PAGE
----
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Smith v. Las Vegas Metropolitan Police Department

United States District Court, D. Nevada

February 14, 2017

PHILLIP E. SMITH, Plaintiffs,
v.
LAS VEGAS METROPOLITAN POLICE DEPARTMENT, et al., Defendants.

          ORDER

         Presently before the court is defendant Officer Seymore's (“Seymore”) motion to dismiss. (ECF No. 15). The plaintiff, Phillip E. Smith (“Smith”), filed a response (ECF No. 21), to which Seymore replied (ECF No. 22). Sergeant Warburton (“Warburton”) joined Seymore's motion to dismiss and reply in support of the same. (ECF No. 35).

         I. Facts

         On May 18, 2010, Smith was allegedly involved in “a head on collision with a commercial tour bus.” (ECF No. 6 at 4). Smith alleges that the accident caused multiple injuries to his head, chest, and back. Id.

         After the accident, police arrived at the scene. Id. Smith then allegedly told Seymore about his injuries. Id. Smith asserts that after asking for a doctor several times due to pain of his injuries, Seymore told Smith to “shut up” and threatened him. Id.

         Soon after, Warburton approached the patrol car where Smith was being held. Id. When Smith saw Warburton, he allegedly asked for a doctor again. Id. Smith claims Warburton ignored him and did not assist him. Id.

         Smith brings suit under 42 U.S.C. § 1983 in his first amended complaint, alleging that the officers engaged in cruel and unusual punishment under the Eighth Amendment of the United States Constitution. Id. Smith filed his amended complaint on December 4, 2015-over five years after Smith admittedly first learned of his injuries. Id.

         Smith asks the court to deny Seymore and Warburton's motion to dismiss and further moves this court to equitably toll the statute of limitations. (ECF No. 21). Smith argues that this court should toll the statute of limitations because he did not have adequate access to a law library until four years after his incarceration and because he feared that Seymore and Warburton would retaliate against him if he did file a complaint. Id.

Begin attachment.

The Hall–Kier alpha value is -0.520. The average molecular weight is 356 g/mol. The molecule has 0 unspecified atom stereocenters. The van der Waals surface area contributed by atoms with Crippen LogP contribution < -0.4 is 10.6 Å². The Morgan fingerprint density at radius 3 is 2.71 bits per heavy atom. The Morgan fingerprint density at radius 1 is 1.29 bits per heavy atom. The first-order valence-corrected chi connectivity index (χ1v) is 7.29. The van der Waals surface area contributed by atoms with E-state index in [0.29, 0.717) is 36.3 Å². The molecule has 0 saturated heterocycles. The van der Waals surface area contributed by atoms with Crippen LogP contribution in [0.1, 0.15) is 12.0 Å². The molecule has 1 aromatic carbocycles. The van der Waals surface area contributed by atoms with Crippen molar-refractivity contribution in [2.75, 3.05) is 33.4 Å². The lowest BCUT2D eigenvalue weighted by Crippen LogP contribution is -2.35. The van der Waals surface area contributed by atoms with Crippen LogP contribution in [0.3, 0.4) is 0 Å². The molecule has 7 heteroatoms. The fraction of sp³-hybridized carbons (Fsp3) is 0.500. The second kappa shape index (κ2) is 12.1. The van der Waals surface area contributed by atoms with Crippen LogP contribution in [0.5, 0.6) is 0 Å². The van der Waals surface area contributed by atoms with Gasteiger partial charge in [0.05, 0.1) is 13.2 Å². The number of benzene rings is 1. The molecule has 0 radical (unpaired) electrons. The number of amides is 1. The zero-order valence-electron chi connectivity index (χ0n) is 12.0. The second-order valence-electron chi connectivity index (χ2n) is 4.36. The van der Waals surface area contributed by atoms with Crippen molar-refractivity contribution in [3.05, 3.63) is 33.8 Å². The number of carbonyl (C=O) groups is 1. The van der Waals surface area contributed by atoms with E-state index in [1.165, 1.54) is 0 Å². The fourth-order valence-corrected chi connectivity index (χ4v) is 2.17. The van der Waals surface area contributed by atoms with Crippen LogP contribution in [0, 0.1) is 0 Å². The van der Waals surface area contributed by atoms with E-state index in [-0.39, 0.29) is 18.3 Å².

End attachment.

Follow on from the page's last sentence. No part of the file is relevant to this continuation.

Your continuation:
II. Legal Standard

         The court may dismiss a plaintiff's complaint for “failure to state a claim upon which relief can be granted.” Fed.R.Civ.P. 12(b)(6). A properly pled complaint must provide “[a] short and plain statement of the claim showing that the pleader is entitled to relief.” Fed.R.Civ.P. 8(a)(2). Although rule 8 does not require detailed factual allegations, it does require more than labels and conclusions. Bell Atl. Corp. v. Twombly, 550 U.S. 544, 555 (2007). Furthermore, a formulaic recitation of the elements of a cause of action will not suffice. Ashcroft v. Iqbal, 556 U.S. 662, 677 (2009) (citation omitted). Rule 8 does not unlock the doors of discovery for a plaintiff armed with nothing more than conclusions. Id. at 678-79.

         To survive a motion to dismiss, a complaint must contain sufficient factual matter to “state a claim to relief that is plausible on its face.” Id. A claim has facial plausibility when the plaintiff pleads factual content that allows the court to draw the reasonable inference that the defendant is liable for the misconduct alleged. Id. When a complaint pleads facts that are merely consistent with a defendant's liability, and shows only a mere possibility of entitlement, the complaint does not meet the requirements to show plausibility of entitlement to relief. Id.

         In Iqbal, the Supreme Court clarified the two-step approach district courts are to apply when considering a motion to dismiss. Id. First, the court must accept as true all of the allegations contained in a complaint. However, this requirement is inapplicable to legal conclusions. Id. Second, only a complaint that states a plausible claim for relief survives a motion to dismiss. Id. at 678. Where the complaint does not permit the court to infer more than the mere possibility of misconduct, the complaint has “alleged - but not shown - that the pleader is entitled to relief.” Id. at 679. When the allegations in a complaint have not crossed the line from conceivable to plausible, plaintiff's claim must be dismissed. Twombly, 550 U.S. at 570.

         The Ninth Circuit addressed post-Iqbal pleading standards in Starr v. Baca, 652 F.3d 1202, 1216 (9th Cir. 2011). The Starr court held:

First, to be entitled to the presumption of truth, allegations in a complaint or counterclaim may not simply recite the elements of a cause of action, but must contain sufficient allegations of underlying facts to give fair notice and to enable the opposing party to defend itself effectively. Second, the factual allegations that are taken as true must plausibly suggest an entitlement to relief, such that it is not ...

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